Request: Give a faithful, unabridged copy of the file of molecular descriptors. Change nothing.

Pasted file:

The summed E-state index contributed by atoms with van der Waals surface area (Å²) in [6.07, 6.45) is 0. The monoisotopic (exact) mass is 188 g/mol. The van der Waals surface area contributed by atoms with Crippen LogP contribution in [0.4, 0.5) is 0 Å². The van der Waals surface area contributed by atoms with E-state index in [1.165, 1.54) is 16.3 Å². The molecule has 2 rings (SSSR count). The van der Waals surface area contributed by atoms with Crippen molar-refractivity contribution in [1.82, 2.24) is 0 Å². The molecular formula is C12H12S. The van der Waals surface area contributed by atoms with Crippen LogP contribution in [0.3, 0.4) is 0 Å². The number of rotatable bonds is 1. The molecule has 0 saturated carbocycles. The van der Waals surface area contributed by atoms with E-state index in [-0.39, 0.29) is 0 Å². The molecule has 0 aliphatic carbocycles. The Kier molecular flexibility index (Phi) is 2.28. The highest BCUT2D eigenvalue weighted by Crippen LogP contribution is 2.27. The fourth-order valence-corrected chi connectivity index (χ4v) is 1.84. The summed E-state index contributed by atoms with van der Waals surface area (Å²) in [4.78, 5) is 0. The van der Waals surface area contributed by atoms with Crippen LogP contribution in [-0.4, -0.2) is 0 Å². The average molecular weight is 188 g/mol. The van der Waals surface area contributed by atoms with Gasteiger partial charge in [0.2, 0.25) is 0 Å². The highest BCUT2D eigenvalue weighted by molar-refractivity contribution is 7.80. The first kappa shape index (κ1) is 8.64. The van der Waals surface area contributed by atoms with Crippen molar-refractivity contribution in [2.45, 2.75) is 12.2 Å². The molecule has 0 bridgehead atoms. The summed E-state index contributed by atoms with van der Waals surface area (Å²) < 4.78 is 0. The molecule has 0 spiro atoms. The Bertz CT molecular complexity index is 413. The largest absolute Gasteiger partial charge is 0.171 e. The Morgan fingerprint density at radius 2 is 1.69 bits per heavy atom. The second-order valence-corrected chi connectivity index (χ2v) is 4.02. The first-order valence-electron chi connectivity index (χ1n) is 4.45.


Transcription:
The summed E-state index contributed by atoms with van der Waals surface area (Å²) in [6.07, 6.45) is 0. The monoisotopic (exact) mass is 188 g/mol. The van der Waals surface area contributed by atoms with Crippen LogP contribution in [0.4, 0.5) is 0 Å². The van der Waals surface area contributed by atoms with E-state index in [1.165, 1.54) is 16.3 Å². The molecule has 2 rings (SSSR count). The van der Waals surface area contributed by atoms with Crippen molar-refractivity contribution in [1.82, 2.24) is 0 Å². The molecular formula is C12H12S. The van der Waals surface area contributed by atoms with Crippen LogP contribution in [0.3, 0.4) is 0 Å². The number of rotatable bonds is 1. The molecule has 0 saturated carbocycles. The van der Waals surface area contributed by atoms with E-state index in [-0.39, 0.29) is 0 Å². The molecule has 0 aliphatic carbocycles. The Kier molecular flexibility index (Phi) is 2.28. The highest BCUT2D eigenvalue weighted by Crippen LogP contribution is 2.27. The fourth-order valence-corrected chi connectivity index (χ4v) is 1.84. The summed E-state index contributed by atoms with van der Waals surface area (Å²) in [4.78, 5) is 0. The van der Waals surface area contributed by atoms with Crippen LogP contribution in [-0.4, -0.2) is 0 Å². The average molecular weight is 188 g/mol. The van der Waals surface area contributed by atoms with Gasteiger partial charge in [0.2, 0.25) is 0 Å². The highest BCUT2D eigenvalue weighted by molar-refractivity contribution is 7.80. The first kappa shape index (κ1) is 8.64. The van der Waals surface area contributed by atoms with Crippen molar-refractivity contribution in [2.45, 2.75) is 12.2 Å². The molecule has 0 bridgehead atoms. The summed E-state index contributed by atoms with van der Waals surface area (Å²) < 4.78 is 0. The molecule has 0 spiro atoms. The Bertz CT molecular complexity index is 413. The largest absolute Gasteiger partial charge is 0.171 e. The Morgan fingerprint density at radius 2 is 1.69 bits per heavy atom. The second-order valence-corrected chi connectivity index (χ2v) is 4.02. The first-order valence-electron chi connectivity index (χ1n) is 4.45.